Using an Evidence-based Approach to Making Patient Recommendations for Power Toothbrushes

Course Number: 648

Sonic Technology (Philips Sonicare and Others) Toothbrushes

A side-to-side motion undergirded by a high frequency (“sonic”) power toothbrush technology was introduced in 1992 (Sonicare® [Philips Oral Healthcare, Snoqualmie, WA, USA]) and later called Advance™. Sonic power toothbrushes also have continued to evolve since their debut. A second-generation Philips sonic brush - Sonicare Elite™ - was marketed in 2002 (Figure 3a); it was differentiated from the original sonic brush by a modified bristle trim, slim/angled brush head shaft to target hard-to-reach regions, and modified lighter and smaller brush handle.11

Figure 3a.

Figure 3a.

Sonicare Elite.

Figure 3b.

Figure 3b.

Sonicare Flexcare Platinum.

In 2013, Phillips introduced the Sonicare FlexCare Platinum with the InterCare brush head (Figure 3b). The FlexCare Platinum featured 3 modes with 3 levels of intensity offering 9 different brushing experiences. In addition, the handle was equipped with a pressure sensor to alert individuals when too much pressure was applied to hard or soft tissue. The FlexCare Platinum also featured an ultraviolet sanitizer to disinfect brush heads after use.

In 2016, Phillips introduced the FlexCare Platinum Connected in which it incorporated Bluetooth technology into the handle (Figure 3c). The FlexCare Platinum Connected features Smart Sensor technology which tracks patients’ brushing in real time and syncs via Bluetooth technology with the free Philips Sonicare app. This feature allows one to create a personalized 3‑D Mouth Map, helping users identify missed trouble spots and guiding them to proper brushing technique. The Smart Sensor technology provides feedback to help patients effectively reach more surfaces each time they brush.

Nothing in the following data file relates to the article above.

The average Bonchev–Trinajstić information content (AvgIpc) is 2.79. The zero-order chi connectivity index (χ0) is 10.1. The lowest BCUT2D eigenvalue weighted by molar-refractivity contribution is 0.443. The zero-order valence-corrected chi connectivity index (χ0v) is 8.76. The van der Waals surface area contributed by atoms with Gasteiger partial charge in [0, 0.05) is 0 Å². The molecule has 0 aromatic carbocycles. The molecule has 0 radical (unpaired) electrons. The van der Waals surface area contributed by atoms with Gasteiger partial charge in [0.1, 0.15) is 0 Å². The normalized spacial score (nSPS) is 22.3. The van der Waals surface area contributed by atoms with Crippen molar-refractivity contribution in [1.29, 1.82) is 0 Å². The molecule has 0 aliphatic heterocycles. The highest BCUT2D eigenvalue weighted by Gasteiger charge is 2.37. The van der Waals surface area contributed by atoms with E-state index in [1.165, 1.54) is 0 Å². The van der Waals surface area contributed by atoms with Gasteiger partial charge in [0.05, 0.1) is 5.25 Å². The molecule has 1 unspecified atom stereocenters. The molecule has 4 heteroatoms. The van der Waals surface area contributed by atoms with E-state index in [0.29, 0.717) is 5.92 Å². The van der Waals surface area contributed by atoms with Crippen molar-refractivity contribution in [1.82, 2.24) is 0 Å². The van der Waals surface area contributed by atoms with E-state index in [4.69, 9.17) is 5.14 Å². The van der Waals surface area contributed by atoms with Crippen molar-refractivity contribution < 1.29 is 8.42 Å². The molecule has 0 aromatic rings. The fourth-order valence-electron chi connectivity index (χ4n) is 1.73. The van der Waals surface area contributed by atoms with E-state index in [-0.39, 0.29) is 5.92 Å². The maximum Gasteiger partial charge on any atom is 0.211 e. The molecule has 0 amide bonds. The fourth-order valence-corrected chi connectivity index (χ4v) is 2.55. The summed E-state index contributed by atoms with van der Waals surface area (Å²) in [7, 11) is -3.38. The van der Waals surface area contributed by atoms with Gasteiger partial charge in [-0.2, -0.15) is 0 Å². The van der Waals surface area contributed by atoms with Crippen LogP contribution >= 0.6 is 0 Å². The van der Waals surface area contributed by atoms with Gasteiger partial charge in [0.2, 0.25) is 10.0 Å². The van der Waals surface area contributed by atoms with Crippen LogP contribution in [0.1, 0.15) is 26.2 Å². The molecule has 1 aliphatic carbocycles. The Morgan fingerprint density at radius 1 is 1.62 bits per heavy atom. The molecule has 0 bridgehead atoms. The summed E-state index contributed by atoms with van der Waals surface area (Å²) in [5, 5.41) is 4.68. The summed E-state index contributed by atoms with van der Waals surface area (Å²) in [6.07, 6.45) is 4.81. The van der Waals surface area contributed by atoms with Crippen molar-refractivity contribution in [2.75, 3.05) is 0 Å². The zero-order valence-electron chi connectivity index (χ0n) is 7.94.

More recently, the ProtectiveClean, DiamondClean and DiamondClean Smart power toothbrushes are now available, with the DiamondClean Smart electric toothbrush being the top of the line model (Figure 3d). It is equipped with up to 5 built-in smart sensors and a connected app to guide brushing. Settings are included for gum health, plaque removal, and whitening. Sonicare smart brushes deliver up to 62,000 brush movements per minute, giving the equivalent results of a whole month’s worth of manual brushing in just two minutes.

BrushSync technology is a feature of the Sonicare ProtectiveClean model which lets users know how hard they have been brushing and when it is time to replace the brush head. In certain models, BrushSync will automatically reorder and send users new brush heads once set up through the Philips Sonicare connected app.

Figure 3c.

Figure 3d.

Figure 3e.

Other sonic brushes also are on the market and widely available. One of the most notable is Quip. It is relatively inexpensive and was the first to actively market a subscription brush head re-ordering program, which others are now offering. Similar to Quip is the electric toothbrush by the smile™ Direct Club. Consumers will also see other sonic and O-R power toothbrushes, many of which have a store brand identified on it, e.g., Kroger Smile Sonic® Pro or CVS Health Infinity Rechargeable Toothbrush.

Another new entry to the marketplace is the WaterPik Sonic-Fusion® device, which combines the Waterpik® Water Flosser and a Sonic-Fusion® power toothbrush (Figure 4). This allows the user to brush and/or water floss using a single device. The sonic toothbrush uses a back-and-forth motion and is designed to clean both supra-and subgingival areas. “With the click of a button, the brush head becomes a jet tip for water flossing,” using the same hydrodynamic action used in all other Waterpik models.12

Figure 4.

Source: Water Pik

WaterPik Sonic-Fusion® device.